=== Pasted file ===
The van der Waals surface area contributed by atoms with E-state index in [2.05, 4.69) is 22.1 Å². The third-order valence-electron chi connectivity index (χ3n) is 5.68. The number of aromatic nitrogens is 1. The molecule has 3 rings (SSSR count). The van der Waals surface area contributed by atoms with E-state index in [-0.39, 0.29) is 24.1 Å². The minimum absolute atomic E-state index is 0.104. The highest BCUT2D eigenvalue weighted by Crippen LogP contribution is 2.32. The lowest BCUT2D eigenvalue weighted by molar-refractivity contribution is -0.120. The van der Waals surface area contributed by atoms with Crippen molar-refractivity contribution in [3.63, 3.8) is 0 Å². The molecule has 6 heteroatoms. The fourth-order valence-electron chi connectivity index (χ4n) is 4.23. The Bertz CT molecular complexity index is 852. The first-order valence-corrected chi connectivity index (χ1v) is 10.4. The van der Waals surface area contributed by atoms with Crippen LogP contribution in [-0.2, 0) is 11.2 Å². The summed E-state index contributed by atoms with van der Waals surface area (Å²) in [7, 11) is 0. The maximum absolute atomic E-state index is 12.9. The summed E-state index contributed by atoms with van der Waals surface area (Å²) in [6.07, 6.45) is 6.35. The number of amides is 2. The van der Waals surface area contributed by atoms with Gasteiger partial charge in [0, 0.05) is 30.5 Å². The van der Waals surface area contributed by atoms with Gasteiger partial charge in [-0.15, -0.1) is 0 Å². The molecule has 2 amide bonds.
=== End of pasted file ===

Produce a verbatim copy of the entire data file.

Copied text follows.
The van der Waals surface area contributed by atoms with E-state index in [2.05, 4.69) is 22.1 Å². The third-order valence-electron chi connectivity index (χ3n) is 5.68. The number of aromatic nitrogens is 1. The molecule has 3 rings (SSSR count). The van der Waals surface area contributed by atoms with E-state index in [-0.39, 0.29) is 24.1 Å². The minimum absolute atomic E-state index is 0.104. The highest BCUT2D eigenvalue weighted by Crippen LogP contribution is 2.32. The lowest BCUT2D eigenvalue weighted by molar-refractivity contribution is -0.120. The van der Waals surface area contributed by atoms with Crippen molar-refractivity contribution in [3.63, 3.8) is 0 Å². The molecule has 6 heteroatoms. The fourth-order valence-electron chi connectivity index (χ4n) is 4.23. The Bertz CT molecular complexity index is 852. The first-order valence-corrected chi connectivity index (χ1v) is 10.4. The van der Waals surface area contributed by atoms with Crippen LogP contribution in [-0.2, 0) is 11.2 Å². The summed E-state index contributed by atoms with van der Waals surface area (Å²) in [7, 11) is 0. The maximum absolute atomic E-state index is 12.9. The summed E-state index contributed by atoms with van der Waals surface area (Å²) in [6.07, 6.45) is 6.35. The number of amides is 2. The van der Waals surface area contributed by atoms with Gasteiger partial charge in [0, 0.05) is 30.5 Å². The van der Waals surface area contributed by atoms with Gasteiger partial charge in [-0.15, -0.1) is 0 Å². The molecule has 2 amide bonds.